Constructing a growth-promoting pathway for functional regeneration after SCI

Project: Research project

Project Details


DESCRIPTION (provided by applicant): Project Summary Spinal cord injury (SCI) is among the most disabling conditions affecting wounded members of the U.S. military. For example, in the Operation Enduring Freedom (2001-present) War in Afghanistan, one in five wounded service members that were evacuated suffered a spinal injury. In fact, the incidence of spinal injuries among combat casualties in the Global War on Terrorism (in both Afghanistan and Iraq) is among the highest in American military medical history. Unfortunately, there has been no effective treatment available for SCI patients. There is, therefore, an urgent need to develop novel repair strategies to mitigate the devastating nature of SCI and clinically translate them to improve quality of life of our veterans with SCI. After SCI, axonal regeneration in a rostrocaudal orientation is crucial for significant functional recovery. Whereas most regeneration studies after SCI have been focused on long supraspinal pathways that project from the brain to the spinal cord [e.g., the corticospinal (CST) and rubrospinal tracts (RST)], regeneration of propriospinal pathways projecting within the spinal cord has been surprisingly understudied. The descending propriospinal tract (DPST) plays an important role in mediating multiple spinal functions, including reflex, posture, and locomotion in normal conditions. Neurons of DPST are mainly located in the intermediate gray matter, receive strong and convergent supraspinal innervations, and project and act on spinal motoneurons and interneurons in multiple cord segments. Among supraspinal pathways, the CST plays a particular role in mediating propriospinal function and its action likely requires an intact propriospinal circuitry. Following SCI, the CST axons fail to regenerate through and beyond the lesion site. Therefore, the innervation of CST axons on DPST neurons and subsequent regeneration of the DPST axons through and beyond the lesion site may provide an alternative pathway or functional relay that transmits supraspinal motor command down to the spinal cord to promote recovery of motor and bladder function. The goal of this application is to establish such a functional relay and examine whether such a relay contributes to functional recovery after SCI. We will test a central hypothesis that successful regeneration and target innervation of DPST axons after SCI provides a structural foundation for a functional relay that mediates supraspinal commands down to the spinal cord and subsequent recovery of motor and bladder function. To test this innovative hypothesis, we will construct a growth-promoting pathway, formed by grafted Schwann cells (SCs) overexpressing glial cell line-derived neurotrophic factor (GDNF), from the lesion site to the caudal host spinal cord in order to promote continued regeneration of DPST axons through and beyond a complete spinal transection at the 10th thoracic level (T10) in adult rats. Using this model, we will determine whether (1) SCI induces degenerative changes of axotomized DPST neurons at their somas and dendrites, and if so, GDNF treatment can reverse such changes; (2) a continuous growth-promoting pathway, formed by grafted SCs overexpressing GDNF (SCs-GDNF), promotes regeneration of DPST axons into the distal host spinal cord, formation of new synapses, and enhancement of functional recovery; (3) supraspinal innervation of CST on DPST is required to direct the functional relay. By completion of this research, new knowledge will be generated concerning whether and how this newly constructed functional relay contributes to recovery of motor function following SCI. If this strategy is proven to be effective, it may be translated to te development of preclinical and clinical trials that may eventually be beneficial for our veteran patients who suffer spinal cord injuries.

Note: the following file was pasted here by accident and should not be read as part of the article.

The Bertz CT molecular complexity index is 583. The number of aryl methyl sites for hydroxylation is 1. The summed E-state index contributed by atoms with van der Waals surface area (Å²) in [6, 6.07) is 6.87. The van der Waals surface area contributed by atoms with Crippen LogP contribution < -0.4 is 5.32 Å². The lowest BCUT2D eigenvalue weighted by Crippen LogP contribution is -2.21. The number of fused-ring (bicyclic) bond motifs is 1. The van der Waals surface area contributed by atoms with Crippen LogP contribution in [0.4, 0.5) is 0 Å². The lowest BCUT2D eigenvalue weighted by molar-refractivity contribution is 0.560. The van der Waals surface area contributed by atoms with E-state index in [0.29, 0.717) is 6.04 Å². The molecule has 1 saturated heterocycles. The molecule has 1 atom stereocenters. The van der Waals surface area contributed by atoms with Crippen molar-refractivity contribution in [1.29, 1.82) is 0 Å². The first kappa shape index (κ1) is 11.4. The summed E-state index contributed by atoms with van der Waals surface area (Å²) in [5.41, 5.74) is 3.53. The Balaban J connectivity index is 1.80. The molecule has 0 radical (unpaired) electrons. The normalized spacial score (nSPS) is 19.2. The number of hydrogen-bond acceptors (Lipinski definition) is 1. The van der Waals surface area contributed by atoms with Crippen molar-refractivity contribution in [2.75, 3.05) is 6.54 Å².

Effective start/end date1/1/1512/31/17


  • National Institutes of Health
  • National Institutes of Health


  • Medicine(all)

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